A new analysis from ACE finds that individuals who earned their baccalaureate degrees in 2007-08 were not nearly as racially diverse as the overall undergraduate student body. They were largely unmarried, childless, white young adults in their early 20s who were financially dependent on their parents and who seamlessly moved along the path toward degree attainment.
The data-rich analysis also indicates that immediately after earning their degree, many of these graduates were between jobs or moving in and out of the labor force, although the situation had improved slightly a year later. By 2009, one in five of this group of graduates had returned to school.
With College Degree in Hand: Analysis of Racial Minority Graduates and Their Lives After College is the third installment of ACE’s Diversity Matters in U.S. Higher Education issue brief series, which is generously supported by the GE Foundation. It uses U.S. Department of Education data from a nationally representative sample of 1.5 million first-time baccalaureate degree recipients in the academic year 2007-08, the most recently available data.
“With graduation season in full swing, we are grateful for the support of the GE Foundation in allowing us to take a close look at this group of graduates and their early outcomes,” said Kim Bobby, director of ACE’s Inclusive Excellence Group. “Minority students clearly face different barriers to graduation than others.”
Among the report’s key findings in three areas:
Whites represented three out of every four students completing a bachelor’s degree. Students tended to be young (an average age of 18.7 at the time of college entry) and to have graduated within five years, with Asian Americans and whites more likely to be the traditional age than other minority groups. Most graduates also came from upper or middle-class family backgrounds, and 58 percent were women.
Most baccalaureate earners started at a four-year institution (71 percent) and attended only one institution till graduation (68 percent). Eight in 10 never “stopped out” before earning their degrees.
Early Labor Market Outcomes:
In 2007-08, 58 percent of graduates were between jobs or moving in and out of the labor force, 39 percent worked full-time or part-time throughout the year, and 3 percent stayed out of the labor force. Native Hawaiians and Pacific Islanders had the highest rate of continuous employment after graduation (50 percent), while Asian Americans had the lowest (27 percent).
Approximately one year later, 84 percent of graduates had paid jobs, including part-time positions, and improvement was seen across racial/ethnic groups. American Indians and Alaska Natives were most likely to work full time (87 percent) and Asian Americans were least likely to do so (53 percent). However, fewer than half of those employed reported having jobs closely related to their bachelor’s degree field (46 percent).
Graduates who were employed full time in 2009 had a median annual salary of $35,000, although there were disparities by race/ethnicity, gender and college major. In particular, women degree holders from every racial/ethnic origin already earned less than men at the start of their careers.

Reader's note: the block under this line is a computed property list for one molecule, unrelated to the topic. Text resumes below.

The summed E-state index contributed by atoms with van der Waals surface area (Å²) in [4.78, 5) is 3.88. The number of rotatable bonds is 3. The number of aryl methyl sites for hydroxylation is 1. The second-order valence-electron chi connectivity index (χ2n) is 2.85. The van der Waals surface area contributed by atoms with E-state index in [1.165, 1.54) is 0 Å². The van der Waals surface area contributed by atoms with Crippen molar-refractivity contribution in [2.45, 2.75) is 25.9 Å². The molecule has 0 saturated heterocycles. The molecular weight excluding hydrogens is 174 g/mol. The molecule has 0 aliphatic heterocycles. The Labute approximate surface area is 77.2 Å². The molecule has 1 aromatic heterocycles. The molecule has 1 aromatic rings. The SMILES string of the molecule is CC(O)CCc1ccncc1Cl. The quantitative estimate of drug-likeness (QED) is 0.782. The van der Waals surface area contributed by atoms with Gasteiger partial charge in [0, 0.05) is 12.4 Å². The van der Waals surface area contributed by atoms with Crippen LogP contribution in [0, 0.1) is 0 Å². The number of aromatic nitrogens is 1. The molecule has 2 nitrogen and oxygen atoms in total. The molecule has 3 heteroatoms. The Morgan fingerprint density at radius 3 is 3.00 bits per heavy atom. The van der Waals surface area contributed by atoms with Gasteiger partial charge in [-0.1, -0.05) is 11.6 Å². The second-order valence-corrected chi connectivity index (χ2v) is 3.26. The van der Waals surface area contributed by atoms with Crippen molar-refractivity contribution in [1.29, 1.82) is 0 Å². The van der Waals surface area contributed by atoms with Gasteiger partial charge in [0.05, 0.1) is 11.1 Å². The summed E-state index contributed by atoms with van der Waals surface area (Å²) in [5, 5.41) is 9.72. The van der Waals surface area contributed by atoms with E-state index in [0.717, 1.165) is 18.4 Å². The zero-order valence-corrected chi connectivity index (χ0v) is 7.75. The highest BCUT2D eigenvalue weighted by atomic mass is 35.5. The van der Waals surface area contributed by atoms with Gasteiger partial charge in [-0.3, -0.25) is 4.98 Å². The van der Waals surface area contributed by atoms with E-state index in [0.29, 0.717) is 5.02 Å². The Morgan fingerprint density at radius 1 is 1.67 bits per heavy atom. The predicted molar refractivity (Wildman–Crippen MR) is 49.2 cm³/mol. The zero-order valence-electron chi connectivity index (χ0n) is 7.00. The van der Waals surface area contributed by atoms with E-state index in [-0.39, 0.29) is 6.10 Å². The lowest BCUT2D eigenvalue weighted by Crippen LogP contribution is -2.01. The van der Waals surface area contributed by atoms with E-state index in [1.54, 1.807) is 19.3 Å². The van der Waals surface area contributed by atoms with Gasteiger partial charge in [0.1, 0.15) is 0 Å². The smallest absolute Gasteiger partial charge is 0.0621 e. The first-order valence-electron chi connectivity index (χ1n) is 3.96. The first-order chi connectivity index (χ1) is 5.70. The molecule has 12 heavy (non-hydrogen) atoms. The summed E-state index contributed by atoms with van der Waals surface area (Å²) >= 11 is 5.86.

By 2009, 21 percent of degree holders had enrolled in an additional degree or certificate program at the graduate (19 percent) or undergraduate (2 percent) level. Sixty-three percent of those enrolled in postgraduate education were in a master’s degree program. Enrollment rates for African American men and women were higher than those of all other racial/ethnic groups except Asian American men.
Of the full-time students in graduate programs, 86 percent indicated they had received some form of financial aid. Forty-three percent of students had borrowed federal loans averaged at about $23,000, and 95 percent of them already had $26,700 in debt from undergraduate loans.
Those who applied before graduation were far more likely to enroll in postgraduate education, and one in four had applied during that time frame.
“While it is encouraging to see minority graduates continuing their education at rates on par with others, the chronic gap between our graduating classes and our student bodies in terms of demographic and educational realities is a huge concern,” said Mikyung Ryu, ACE’s interim director of the Center for Policy Analysis and the report’s author. “Given shifting student demographics, this gap will likely widen unless we undertake serious efforts to eradicate barriers for nontraditional and disadvantaged minority students.”
The brief is free to ACE member presidents and can also be purchased on ACE's website. It is part of the Diversity Matters in U.S. Higher Education series, which is designed to provide campus leaders with timely, cutting-edge and actionable information they can share with the members of their campus community on a broad range of topics revolving around diversity and inclusion in U.S. higher education.